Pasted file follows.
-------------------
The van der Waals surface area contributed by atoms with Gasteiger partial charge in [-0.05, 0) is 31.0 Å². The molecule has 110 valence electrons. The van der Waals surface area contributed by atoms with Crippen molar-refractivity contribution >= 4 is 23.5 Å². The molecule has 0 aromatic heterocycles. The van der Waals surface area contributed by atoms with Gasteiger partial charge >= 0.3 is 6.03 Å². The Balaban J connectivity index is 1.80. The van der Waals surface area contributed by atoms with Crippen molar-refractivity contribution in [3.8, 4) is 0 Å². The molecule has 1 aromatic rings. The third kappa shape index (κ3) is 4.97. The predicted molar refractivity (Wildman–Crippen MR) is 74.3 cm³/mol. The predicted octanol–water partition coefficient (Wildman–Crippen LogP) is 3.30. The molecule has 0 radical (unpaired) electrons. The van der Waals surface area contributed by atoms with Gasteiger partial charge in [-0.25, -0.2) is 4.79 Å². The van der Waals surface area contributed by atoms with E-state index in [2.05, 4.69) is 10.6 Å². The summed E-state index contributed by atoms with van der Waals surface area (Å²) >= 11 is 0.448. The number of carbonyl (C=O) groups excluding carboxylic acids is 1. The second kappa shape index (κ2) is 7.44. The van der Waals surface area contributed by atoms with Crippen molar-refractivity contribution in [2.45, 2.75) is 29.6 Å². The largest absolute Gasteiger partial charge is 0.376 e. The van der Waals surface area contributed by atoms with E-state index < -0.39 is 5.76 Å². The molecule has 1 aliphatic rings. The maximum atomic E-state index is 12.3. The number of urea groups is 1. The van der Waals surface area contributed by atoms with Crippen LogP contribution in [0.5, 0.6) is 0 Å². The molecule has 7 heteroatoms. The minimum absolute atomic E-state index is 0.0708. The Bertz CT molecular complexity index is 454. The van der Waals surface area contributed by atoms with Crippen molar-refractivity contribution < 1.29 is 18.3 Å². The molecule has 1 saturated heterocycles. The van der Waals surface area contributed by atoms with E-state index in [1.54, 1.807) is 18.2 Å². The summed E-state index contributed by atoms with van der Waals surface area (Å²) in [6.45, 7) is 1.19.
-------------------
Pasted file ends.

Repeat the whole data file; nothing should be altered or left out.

The van der Waals surface area contributed by atoms with Gasteiger partial charge in [-0.05, 0) is 31.0 Å². The molecule has 110 valence electrons. The van der Waals surface area contributed by atoms with Crippen molar-refractivity contribution >= 4 is 23.5 Å². The molecule has 0 aromatic heterocycles. The van der Waals surface area contributed by atoms with Gasteiger partial charge >= 0.3 is 6.03 Å². The Balaban J connectivity index is 1.80. The van der Waals surface area contributed by atoms with Crippen molar-refractivity contribution in [3.8, 4) is 0 Å². The molecule has 1 aromatic rings. The third kappa shape index (κ3) is 4.97. The predicted molar refractivity (Wildman–Crippen MR) is 74.3 cm³/mol. The predicted octanol–water partition coefficient (Wildman–Crippen LogP) is 3.30. The molecule has 0 radical (unpaired) electrons. The van der Waals surface area contributed by atoms with Gasteiger partial charge in [-0.25, -0.2) is 4.79 Å². The van der Waals surface area contributed by atoms with E-state index in [2.05, 4.69) is 10.6 Å². The summed E-state index contributed by atoms with van der Waals surface area (Å²) >= 11 is 0.448. The number of carbonyl (C=O) groups excluding carboxylic acids is 1. The second kappa shape index (κ2) is 7.44. The van der Waals surface area contributed by atoms with Crippen molar-refractivity contribution in [2.45, 2.75) is 29.6 Å². The largest absolute Gasteiger partial charge is 0.376 e. The van der Waals surface area contributed by atoms with E-state index < -0.39 is 5.76 Å². The molecule has 1 aliphatic rings. The maximum atomic E-state index is 12.3. The number of urea groups is 1. The van der Waals surface area contributed by atoms with Crippen LogP contribution in [0.5, 0.6) is 0 Å². The molecule has 7 heteroatoms. The minimum absolute atomic E-state index is 0.0708. The Bertz CT molecular complexity index is 454. The van der Waals surface area contributed by atoms with Crippen molar-refractivity contribution < 1.29 is 18.3 Å². The molecule has 1 saturated heterocycles. The van der Waals surface area contributed by atoms with E-state index in [1.54, 1.807) is 18.2 Å². The summed E-state index contributed by atoms with van der Waals surface area (Å²) in [6.45, 7) is 1.19.